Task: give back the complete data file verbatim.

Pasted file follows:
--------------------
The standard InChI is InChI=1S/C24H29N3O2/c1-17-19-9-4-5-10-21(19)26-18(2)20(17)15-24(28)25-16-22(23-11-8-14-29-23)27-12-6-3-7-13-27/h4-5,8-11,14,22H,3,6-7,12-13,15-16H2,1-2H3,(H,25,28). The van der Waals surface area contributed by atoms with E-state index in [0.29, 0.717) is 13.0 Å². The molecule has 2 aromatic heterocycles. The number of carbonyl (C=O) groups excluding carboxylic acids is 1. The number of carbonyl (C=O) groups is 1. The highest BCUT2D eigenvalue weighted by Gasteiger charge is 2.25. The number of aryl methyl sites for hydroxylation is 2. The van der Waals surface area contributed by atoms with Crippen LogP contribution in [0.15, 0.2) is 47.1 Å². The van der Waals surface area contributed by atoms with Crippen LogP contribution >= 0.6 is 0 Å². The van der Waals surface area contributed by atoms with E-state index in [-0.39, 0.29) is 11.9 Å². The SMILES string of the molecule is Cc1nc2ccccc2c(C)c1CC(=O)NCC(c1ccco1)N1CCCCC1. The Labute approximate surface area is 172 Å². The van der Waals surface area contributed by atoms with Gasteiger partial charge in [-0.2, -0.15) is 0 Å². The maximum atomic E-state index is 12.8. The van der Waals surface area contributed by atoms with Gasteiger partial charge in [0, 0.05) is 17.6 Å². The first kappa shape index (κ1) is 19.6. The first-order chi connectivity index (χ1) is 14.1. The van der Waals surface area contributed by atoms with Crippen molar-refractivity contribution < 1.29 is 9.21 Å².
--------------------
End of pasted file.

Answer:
The standard InChI is InChI=1S/C24H29N3O2/c1-17-19-9-4-5-10-21(19)26-18(2)20(17)15-24(28)25-16-22(23-11-8-14-29-23)27-12-6-3-7-13-27/h4-5,8-11,14,22H,3,6-7,12-13,15-16H2,1-2H3,(H,25,28). The van der Waals surface area contributed by atoms with E-state index in [0.29, 0.717) is 13.0 Å². The molecule has 2 aromatic heterocycles. The number of carbonyl (C=O) groups excluding carboxylic acids is 1. The number of carbonyl (C=O) groups is 1. The highest BCUT2D eigenvalue weighted by Gasteiger charge is 2.25. The number of aryl methyl sites for hydroxylation is 2. The van der Waals surface area contributed by atoms with Crippen LogP contribution in [0.15, 0.2) is 47.1 Å². The van der Waals surface area contributed by atoms with Crippen LogP contribution >= 0.6 is 0 Å². The van der Waals surface area contributed by atoms with E-state index in [-0.39, 0.29) is 11.9 Å². The SMILES string of the molecule is Cc1nc2ccccc2c(C)c1CC(=O)NCC(c1ccco1)N1CCCCC1. The Labute approximate surface area is 172 Å². The van der Waals surface area contributed by atoms with Gasteiger partial charge in [-0.2, -0.15) is 0 Å². The maximum atomic E-state index is 12.8. The van der Waals surface area contributed by atoms with Gasteiger partial charge in [0, 0.05) is 17.6 Å². The first kappa shape index (κ1) is 19.6. The first-order chi connectivity index (χ1) is 14.1. The van der Waals surface area contributed by atoms with Crippen molar-refractivity contribution < 1.29 is 9.21 Å².